The Impact of the 6th Congress: Interview with Kelli Mafort
"We need to radicalize the fight for land!"
The 6th Congress of the MST was a moment of debates and struggles that aligned the movement's policies for the next period, and put on the agenda the discussion of People's Agrarian Reform, says Kelli Mafort, of the national coordination of the MST and the gender sector of the movement.
In this interview, Kelli evaluates the Congress and its actions; the importance of the contact between the base and the movement's leadership and how the experience accumulated during the event will contribute to the future of the MST.
Check out the interview:
How do you evaluate the 6th MST Congress?
To take stock of the congress is to pass before the collective gaze of the women, men, children, young and old involved in the 30 years of the MST's existence.
Among these subjects of the struggle, the youth really stood out. They want to participate more intensely in the MST, discuss the fight for land, settlements and People's Agrarian Reform. The women also stood out—they made up 50% of the delegations.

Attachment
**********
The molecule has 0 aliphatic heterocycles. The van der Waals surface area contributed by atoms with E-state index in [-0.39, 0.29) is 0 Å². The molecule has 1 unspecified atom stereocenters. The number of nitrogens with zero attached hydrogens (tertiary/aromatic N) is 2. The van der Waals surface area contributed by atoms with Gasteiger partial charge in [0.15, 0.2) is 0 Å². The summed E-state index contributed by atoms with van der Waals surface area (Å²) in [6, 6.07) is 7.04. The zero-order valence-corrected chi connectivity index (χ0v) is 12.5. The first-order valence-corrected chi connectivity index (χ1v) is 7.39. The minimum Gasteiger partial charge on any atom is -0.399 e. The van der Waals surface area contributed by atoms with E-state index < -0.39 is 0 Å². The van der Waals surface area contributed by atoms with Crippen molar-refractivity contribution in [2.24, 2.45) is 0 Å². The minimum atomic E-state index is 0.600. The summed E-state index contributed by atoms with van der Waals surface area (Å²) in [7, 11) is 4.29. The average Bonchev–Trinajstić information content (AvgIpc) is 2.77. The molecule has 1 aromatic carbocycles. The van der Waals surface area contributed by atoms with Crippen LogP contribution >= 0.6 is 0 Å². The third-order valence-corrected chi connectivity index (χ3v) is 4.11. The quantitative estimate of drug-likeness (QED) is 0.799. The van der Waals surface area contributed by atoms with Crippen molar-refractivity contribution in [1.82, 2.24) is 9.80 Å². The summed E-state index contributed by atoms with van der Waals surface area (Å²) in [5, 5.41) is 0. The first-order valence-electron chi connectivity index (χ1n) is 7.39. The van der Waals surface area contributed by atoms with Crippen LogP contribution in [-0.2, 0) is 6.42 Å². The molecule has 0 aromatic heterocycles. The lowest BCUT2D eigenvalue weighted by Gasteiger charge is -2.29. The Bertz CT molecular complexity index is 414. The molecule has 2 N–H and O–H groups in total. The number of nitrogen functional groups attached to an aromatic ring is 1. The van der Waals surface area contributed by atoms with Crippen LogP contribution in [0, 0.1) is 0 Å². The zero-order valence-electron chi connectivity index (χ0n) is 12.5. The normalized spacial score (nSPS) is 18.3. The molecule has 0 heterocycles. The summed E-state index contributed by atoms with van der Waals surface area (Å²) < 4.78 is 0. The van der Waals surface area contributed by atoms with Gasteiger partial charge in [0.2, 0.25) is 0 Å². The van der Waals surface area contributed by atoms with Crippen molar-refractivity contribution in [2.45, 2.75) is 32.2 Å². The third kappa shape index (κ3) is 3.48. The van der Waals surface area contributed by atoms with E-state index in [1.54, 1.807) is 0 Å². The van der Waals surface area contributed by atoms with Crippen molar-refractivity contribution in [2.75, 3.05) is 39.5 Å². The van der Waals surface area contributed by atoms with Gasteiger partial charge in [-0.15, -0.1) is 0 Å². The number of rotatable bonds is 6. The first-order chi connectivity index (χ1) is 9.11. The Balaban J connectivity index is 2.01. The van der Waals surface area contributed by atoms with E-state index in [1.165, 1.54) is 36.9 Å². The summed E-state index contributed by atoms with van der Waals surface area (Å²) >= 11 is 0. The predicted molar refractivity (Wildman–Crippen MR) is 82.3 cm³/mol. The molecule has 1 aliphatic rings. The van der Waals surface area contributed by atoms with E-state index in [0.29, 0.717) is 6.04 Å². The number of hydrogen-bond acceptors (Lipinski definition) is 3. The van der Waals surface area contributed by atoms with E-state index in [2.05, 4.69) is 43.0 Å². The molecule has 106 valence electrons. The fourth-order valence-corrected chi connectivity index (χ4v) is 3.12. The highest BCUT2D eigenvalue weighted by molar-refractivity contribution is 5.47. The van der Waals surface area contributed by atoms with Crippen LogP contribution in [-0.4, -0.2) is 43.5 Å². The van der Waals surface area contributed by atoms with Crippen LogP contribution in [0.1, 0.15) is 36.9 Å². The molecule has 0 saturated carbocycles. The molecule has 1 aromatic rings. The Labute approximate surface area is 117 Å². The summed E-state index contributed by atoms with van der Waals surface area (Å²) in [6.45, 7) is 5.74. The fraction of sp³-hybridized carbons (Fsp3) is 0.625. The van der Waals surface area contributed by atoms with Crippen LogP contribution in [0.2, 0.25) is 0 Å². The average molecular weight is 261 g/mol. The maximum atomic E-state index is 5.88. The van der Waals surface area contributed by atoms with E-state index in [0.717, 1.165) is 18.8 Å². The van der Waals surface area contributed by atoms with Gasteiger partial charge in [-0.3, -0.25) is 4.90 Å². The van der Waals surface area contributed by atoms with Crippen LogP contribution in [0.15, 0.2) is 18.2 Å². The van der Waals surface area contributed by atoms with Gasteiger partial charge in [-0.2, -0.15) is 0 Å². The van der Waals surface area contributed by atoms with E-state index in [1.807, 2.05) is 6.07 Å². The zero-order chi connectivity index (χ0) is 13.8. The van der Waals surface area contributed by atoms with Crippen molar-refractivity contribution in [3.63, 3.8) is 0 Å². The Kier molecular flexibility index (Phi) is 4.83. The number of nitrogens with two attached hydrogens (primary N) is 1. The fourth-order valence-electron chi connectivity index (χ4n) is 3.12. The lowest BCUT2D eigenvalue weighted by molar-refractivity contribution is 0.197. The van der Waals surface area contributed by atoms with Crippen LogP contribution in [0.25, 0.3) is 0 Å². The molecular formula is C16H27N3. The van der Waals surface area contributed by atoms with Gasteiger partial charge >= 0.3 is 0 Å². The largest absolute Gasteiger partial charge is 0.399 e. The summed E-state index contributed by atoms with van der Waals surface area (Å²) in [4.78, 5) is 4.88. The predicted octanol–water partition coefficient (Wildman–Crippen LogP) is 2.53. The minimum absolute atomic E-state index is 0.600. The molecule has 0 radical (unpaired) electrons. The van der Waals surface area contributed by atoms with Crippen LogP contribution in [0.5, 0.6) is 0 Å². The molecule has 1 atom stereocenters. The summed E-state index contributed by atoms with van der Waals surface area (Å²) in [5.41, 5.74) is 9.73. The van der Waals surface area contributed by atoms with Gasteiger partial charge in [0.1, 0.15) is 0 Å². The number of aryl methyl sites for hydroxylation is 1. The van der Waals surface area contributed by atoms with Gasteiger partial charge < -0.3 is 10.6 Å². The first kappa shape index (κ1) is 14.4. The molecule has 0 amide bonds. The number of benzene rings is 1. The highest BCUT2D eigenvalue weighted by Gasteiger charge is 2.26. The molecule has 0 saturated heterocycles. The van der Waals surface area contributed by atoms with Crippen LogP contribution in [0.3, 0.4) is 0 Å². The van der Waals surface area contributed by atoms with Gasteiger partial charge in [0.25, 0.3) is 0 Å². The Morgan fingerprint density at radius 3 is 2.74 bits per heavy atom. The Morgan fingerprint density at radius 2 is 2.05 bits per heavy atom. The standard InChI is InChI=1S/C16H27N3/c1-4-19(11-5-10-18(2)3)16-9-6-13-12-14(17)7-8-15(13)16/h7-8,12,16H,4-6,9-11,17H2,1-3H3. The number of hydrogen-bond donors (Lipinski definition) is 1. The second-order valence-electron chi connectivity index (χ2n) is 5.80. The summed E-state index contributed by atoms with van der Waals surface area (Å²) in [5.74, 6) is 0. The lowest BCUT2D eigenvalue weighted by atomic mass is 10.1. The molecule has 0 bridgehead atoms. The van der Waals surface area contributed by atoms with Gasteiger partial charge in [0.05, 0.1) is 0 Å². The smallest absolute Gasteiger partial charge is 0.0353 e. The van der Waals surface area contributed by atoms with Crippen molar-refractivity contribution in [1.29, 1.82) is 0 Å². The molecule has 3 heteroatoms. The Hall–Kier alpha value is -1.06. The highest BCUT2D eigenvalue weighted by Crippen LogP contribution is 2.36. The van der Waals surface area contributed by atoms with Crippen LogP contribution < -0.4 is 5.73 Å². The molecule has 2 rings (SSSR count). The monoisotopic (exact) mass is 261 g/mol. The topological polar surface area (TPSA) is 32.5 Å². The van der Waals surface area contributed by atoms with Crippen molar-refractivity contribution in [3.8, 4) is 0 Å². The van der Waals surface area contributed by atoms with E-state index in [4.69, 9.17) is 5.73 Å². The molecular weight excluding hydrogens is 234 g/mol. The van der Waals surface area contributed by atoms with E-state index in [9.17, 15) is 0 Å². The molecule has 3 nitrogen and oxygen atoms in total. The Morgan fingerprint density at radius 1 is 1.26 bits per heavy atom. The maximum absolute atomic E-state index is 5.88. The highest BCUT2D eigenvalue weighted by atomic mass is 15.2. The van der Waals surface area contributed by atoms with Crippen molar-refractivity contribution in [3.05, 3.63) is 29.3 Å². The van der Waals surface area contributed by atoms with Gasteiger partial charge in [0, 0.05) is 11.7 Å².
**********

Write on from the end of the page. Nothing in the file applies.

In organic terms, this Congress had more people discussing and understanding the debate, a debate that brought together the leadership with the base of supporters.
The organizational culture created in the MST is a legacy of our 30 years. This became evident in the organization of collective kitchens, in the work teams, in the Agrarian Reform Fair and throughout the congress.
This is important when thinking of a leadership method that allows for the participation of many people, with a division of tasks combined with group study and discussion.
How do you see the contact that the base has between themselves and the leadership during the Congress?
The Congress caused a resumption of the movement's principles, combining collectives and leadership methods. The MST will not be a top-down movement, and even less a movement led by the base; this is what the Congress shows us.
Despite the limits that political education has found lately in the people's organizations of the Left and in the MST itself, we saw in the Congress how existing processes have been central to the elaboration of collective theoretical elaboration. This was evident in the quality of the discussions, in the panels of speakers and in the plenary itself. Our activists were qualified to participate by their participation in courses and training processes.
In building our Agrarian Program, there was a process of maturing and internalizing through an intense debate arising from our political differences and from contradictions in reality.